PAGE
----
“How long will it last? I don’t know,” Mr. Frederick said. “I hope it lasts longer than it has in the past.”
But State Senator Herman Baertschiger Jr., who was the Republican minority leader leading the walkout over the cap-and-trade plan, worried that groups ranging from logging proponents on the right to environmentalists on the left might dig in during a time of intense political polarization around the country.
Given the ferociousness of the fires and the power of the warm, dry winds that propelled them through the towering Douglas firs of the western Cascades, the measures that Ms. Brown supported this year would have had little chance to make a substantial difference. But policymakers emphasize that adjusting to the reality of a warming climate is a long game — as are the strategies for combating wildfire.
Fires have always been a part of the region’s landscape, and long before European settlers arrived, Native Americans embraced controlled burning as a strategy to manage the lands. While the types of blazes that Oregon saw this month — summer flames stoked by dry winds from the east — are not common, they are also not unheard-of in the Northwest’s more recent history, going back to the deadly Yacolt Burn in 1902.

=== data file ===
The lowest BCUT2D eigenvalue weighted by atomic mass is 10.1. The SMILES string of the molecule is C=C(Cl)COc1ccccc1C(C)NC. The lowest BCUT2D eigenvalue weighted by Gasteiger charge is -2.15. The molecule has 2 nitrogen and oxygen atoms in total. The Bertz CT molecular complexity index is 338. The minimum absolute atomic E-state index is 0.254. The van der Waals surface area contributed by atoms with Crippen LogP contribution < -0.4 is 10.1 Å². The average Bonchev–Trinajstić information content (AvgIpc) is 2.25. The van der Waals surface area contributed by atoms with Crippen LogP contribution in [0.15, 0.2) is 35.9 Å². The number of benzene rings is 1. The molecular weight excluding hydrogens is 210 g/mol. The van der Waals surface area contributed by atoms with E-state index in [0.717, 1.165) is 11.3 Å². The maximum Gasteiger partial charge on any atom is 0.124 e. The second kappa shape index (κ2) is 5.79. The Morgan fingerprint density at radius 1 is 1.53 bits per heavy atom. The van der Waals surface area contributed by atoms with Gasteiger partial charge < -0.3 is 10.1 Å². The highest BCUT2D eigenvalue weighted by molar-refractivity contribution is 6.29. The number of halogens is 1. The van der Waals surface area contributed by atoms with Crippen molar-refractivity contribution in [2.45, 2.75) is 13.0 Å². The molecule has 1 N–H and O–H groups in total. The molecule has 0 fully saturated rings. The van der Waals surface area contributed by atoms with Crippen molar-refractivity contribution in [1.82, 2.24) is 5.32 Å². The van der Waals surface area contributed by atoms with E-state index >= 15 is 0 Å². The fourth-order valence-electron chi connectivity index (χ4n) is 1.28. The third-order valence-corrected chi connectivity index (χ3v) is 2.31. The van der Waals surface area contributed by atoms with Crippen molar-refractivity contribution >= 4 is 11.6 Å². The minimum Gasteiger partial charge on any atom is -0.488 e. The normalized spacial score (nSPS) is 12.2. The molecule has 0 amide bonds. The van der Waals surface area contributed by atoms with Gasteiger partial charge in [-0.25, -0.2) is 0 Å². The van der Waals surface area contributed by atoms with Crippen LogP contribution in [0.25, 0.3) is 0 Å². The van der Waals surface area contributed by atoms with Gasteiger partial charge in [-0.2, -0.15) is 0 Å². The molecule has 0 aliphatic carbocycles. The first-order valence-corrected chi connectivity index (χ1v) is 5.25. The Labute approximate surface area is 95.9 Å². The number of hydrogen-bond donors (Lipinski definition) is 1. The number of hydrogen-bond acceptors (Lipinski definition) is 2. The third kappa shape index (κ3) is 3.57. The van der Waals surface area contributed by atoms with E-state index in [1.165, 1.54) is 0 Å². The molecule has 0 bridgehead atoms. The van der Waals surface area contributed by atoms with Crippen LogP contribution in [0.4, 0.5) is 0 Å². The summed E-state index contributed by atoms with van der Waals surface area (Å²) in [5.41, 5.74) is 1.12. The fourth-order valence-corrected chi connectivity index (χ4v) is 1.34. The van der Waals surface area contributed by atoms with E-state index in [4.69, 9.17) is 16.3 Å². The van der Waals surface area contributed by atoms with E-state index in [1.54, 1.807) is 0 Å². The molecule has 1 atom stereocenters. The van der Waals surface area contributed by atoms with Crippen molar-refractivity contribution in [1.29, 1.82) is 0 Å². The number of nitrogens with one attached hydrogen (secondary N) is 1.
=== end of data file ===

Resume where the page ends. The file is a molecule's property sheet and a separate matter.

The tensions over how to properly manage the state’s timberlands have also been around since the state’s inception, when settlers in Portland were felling so many trees that the city got the nickname Stumptown.
The often competing interests between economic growth and environmental stewardship have been locked for decades in disagreements, including a battle over the spotted owl, which faced extinction in the 1980s as the industry cut through ancient forests along the coast. That dispute, which included lawsuits and legislation that drove a lasting decline in the timber industry, escalated to the point that President Bill Clinton had to intervene to strike a solution that became the Northwest Forest Plan.
But some areas preserved for wildlife and recreation have sprouted robust, combustible trees and underbrush, and the risk of wildfires has continued to grow. Since the environmental compromises of the early 1990s, the wildland-urban interface where communities are most at risk of wildfire in Oregon has seen the number of homes grow by about 40 percent. Population growth there and elsewhere has also raised the prospect of more human-caused fires.
This content was originally published here.